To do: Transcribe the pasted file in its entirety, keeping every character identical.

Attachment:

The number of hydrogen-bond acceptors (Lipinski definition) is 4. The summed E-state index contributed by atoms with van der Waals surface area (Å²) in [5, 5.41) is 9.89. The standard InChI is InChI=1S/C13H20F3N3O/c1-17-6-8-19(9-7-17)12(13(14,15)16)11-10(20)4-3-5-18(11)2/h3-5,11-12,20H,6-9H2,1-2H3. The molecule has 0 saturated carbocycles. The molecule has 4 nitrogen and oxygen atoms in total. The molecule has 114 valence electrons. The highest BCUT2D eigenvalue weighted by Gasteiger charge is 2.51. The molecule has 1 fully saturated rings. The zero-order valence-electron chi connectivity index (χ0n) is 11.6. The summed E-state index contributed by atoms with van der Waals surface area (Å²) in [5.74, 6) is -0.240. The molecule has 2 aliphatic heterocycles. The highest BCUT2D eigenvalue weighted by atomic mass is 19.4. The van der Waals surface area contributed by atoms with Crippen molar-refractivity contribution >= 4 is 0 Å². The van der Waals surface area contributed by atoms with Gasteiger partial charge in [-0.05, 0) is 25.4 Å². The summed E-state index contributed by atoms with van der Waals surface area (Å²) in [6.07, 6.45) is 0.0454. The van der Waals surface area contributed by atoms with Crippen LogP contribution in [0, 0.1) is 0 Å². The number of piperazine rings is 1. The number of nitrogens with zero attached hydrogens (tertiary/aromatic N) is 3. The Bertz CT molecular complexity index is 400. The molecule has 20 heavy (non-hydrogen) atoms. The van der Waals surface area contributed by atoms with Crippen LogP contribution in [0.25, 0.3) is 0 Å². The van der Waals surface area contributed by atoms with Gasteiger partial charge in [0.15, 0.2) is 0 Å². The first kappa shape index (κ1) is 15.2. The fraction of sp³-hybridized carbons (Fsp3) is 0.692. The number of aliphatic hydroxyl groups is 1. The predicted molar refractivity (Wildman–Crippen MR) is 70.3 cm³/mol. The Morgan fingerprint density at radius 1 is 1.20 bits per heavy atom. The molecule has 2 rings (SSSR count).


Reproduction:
The number of hydrogen-bond acceptors (Lipinski definition) is 4. The summed E-state index contributed by atoms with van der Waals surface area (Å²) in [5, 5.41) is 9.89. The standard InChI is InChI=1S/C13H20F3N3O/c1-17-6-8-19(9-7-17)12(13(14,15)16)11-10(20)4-3-5-18(11)2/h3-5,11-12,20H,6-9H2,1-2H3. The molecule has 0 saturated carbocycles. The molecule has 4 nitrogen and oxygen atoms in total. The molecule has 114 valence electrons. The highest BCUT2D eigenvalue weighted by Gasteiger charge is 2.51. The molecule has 1 fully saturated rings. The zero-order valence-electron chi connectivity index (χ0n) is 11.6. The summed E-state index contributed by atoms with van der Waals surface area (Å²) in [5.74, 6) is -0.240. The molecule has 2 aliphatic heterocycles. The highest BCUT2D eigenvalue weighted by atomic mass is 19.4. The van der Waals surface area contributed by atoms with Crippen molar-refractivity contribution >= 4 is 0 Å². The van der Waals surface area contributed by atoms with Gasteiger partial charge in [-0.05, 0) is 25.4 Å². The summed E-state index contributed by atoms with van der Waals surface area (Å²) in [6.07, 6.45) is 0.0454. The van der Waals surface area contributed by atoms with Crippen LogP contribution in [0, 0.1) is 0 Å². The number of piperazine rings is 1. The number of nitrogens with zero attached hydrogens (tertiary/aromatic N) is 3. The Bertz CT molecular complexity index is 400. The molecule has 20 heavy (non-hydrogen) atoms. The van der Waals surface area contributed by atoms with Crippen LogP contribution in [0.25, 0.3) is 0 Å². The van der Waals surface area contributed by atoms with Gasteiger partial charge in [0.15, 0.2) is 0 Å². The first kappa shape index (κ1) is 15.2. The fraction of sp³-hybridized carbons (Fsp3) is 0.692. The number of aliphatic hydroxyl groups is 1. The predicted molar refractivity (Wildman–Crippen MR) is 70.3 cm³/mol. The Morgan fingerprint density at radius 1 is 1.20 bits per heavy atom. The molecule has 2 rings (SSSR count).